By Brian Larkin
On the day of Joe Biden’s inauguration, something truly extraordinary caught my attention. It was not the tiny American flags on the mall or the beautifully poised 22-year old Black woman poet performing her spoken-word piece. It was not even the arrival of the Second Gentleman in the White House.
It was the image of Biden signing a stack of Executive Orders rescinding Trump’s previous orders, ending the Muslim Ban, ending funding for the Border Wall, re-joining the Paris Accord, and more. Biden had had a bit of redecorating done in the Oval Office, the office in which Trump ranted and Nixon ordered the covert bombing of Cambodia. At that desk Truman signed the order that sent the Enola Gay to bomb Hiroshima, and three days later sent another plane to drop the Hydrogen bomb on Nagasaki. In that office, surrounded by the trappings of power, 45 previous presidents have presided over one of the most militaristic nations in history.
Biden removed a portrait that had hung in the Oval during Trump’s time, that of Andrew Jackson, who, as a General in the US Army, led the Creek and Seminole Wars, and as President signed the Indian Removal Act, which paved the way for forced, genocidal expulsion of tens of thousands of Native American from their land into the West. A southern icon, Jackson had also stood against the emerging movement for the abolition of slavery. The removal of his portrait from the Oval on day one resonates with the wave of removals of statues of Confederate soldiers and other white supremacists and symbolizes Biden’s intention to confront racist violence in America.
His portrait was replaced with a large portrait of Franklin Delano Roosevelt, perhaps the most progressive of American presidents, who used the power of government to lift the country out of the devastating depression of the 1930’s, a clear indication of Biden’s intention to leverage his position as Executive to lead the country through the present crisis.
Alongside a bust of Martin Luther King Jr. already there, Biden installed busts of Rosa Parks, Eleanor Roosevelt and Cesar Chavez. The bust of Parks and Eleanor Roosevelt begin to rectify the omission of women from the public narrative of American struggles for justice. Eleanor Roosevelt, was an early civil rights activist, and later spoke out prominently for nuclear disarmament.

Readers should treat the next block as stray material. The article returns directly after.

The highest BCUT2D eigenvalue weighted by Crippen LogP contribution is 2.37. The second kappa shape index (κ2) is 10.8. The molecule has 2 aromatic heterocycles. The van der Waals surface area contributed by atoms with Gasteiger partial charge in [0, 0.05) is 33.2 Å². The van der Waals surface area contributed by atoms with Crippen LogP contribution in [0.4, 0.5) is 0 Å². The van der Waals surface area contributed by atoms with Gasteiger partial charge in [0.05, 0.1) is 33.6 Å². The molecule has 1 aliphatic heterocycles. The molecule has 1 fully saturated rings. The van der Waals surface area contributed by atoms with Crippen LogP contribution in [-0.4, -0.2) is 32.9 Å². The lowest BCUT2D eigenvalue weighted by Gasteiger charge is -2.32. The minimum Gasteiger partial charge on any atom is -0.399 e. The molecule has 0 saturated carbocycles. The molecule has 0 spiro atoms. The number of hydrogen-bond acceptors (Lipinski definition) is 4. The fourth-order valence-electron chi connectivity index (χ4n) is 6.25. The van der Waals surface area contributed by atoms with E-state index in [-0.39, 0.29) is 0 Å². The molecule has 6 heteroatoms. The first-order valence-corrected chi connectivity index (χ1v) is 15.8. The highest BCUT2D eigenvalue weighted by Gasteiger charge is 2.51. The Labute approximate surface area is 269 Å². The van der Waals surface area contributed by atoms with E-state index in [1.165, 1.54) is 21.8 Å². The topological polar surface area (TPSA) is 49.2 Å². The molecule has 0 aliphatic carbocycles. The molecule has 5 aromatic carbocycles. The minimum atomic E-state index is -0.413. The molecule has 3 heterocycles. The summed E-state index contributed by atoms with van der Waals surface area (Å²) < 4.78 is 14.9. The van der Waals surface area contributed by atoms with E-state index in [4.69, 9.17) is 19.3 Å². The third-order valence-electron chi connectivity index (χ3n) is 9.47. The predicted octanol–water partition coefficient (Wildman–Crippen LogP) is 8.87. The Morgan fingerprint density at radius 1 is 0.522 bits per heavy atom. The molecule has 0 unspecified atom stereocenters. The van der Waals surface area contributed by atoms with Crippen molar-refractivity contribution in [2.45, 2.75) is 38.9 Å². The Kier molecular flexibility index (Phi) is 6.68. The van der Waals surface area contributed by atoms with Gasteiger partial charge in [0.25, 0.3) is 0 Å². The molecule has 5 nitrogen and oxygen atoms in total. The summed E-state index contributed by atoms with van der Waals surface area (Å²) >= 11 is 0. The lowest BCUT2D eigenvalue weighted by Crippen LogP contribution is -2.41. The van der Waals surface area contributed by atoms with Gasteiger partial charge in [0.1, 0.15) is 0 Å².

Most people know that Rosa Parks refused to give up her seat to a white man on a Montgomery bus. Perhaps less known is that Parks had been a Secretary of the local NAACP chapter for years, and that the black Women’s Political Caucus, led by Jo Anne Robinson conceived the idea of the Montgomery bus boycott, drafted a call out letter and clandestinely printed thousands of copies in the offices of their workplace at the University. Because of those leaflets the whole black community stayed off the buses the next day, beginning the boycott that launched the brilliant young Rev Martin Luther King Jr on the path of leadership with the civil rights movement. History tends to celebrate visible leaders and individual heroic actions like those of Parks. Perhaps what the Oval office needs are murals of the many, millions of people whose combined actions transform injustice.
By spotlighting Parks, King and Chavez, with of a woman of colour as Vice President, and appointing the most racially and gender diverse Cabinet in US history, Biden is signalling that the administration will champion equality and civil rights. With a swathe of Executive Orders Biden is already delivering on social justice: reinstating access to health care for millions of low income people, increasing immigration quotas and ordering that all children of immigrants who were separated be reunited with their families.
These three champions of social justice all embraced nonviolence and civil disobedience as a method of achieving justice. King and Parks are no doubt well known to readers. Co-founder of the United Farmworkers of America, Cesar Chavez may be less known this side of the Atlantic. Influenced by Gandhi, Chavez unionized farmworkers and gained contracts improving working conditions and wages for farmworkers in the California grape industry.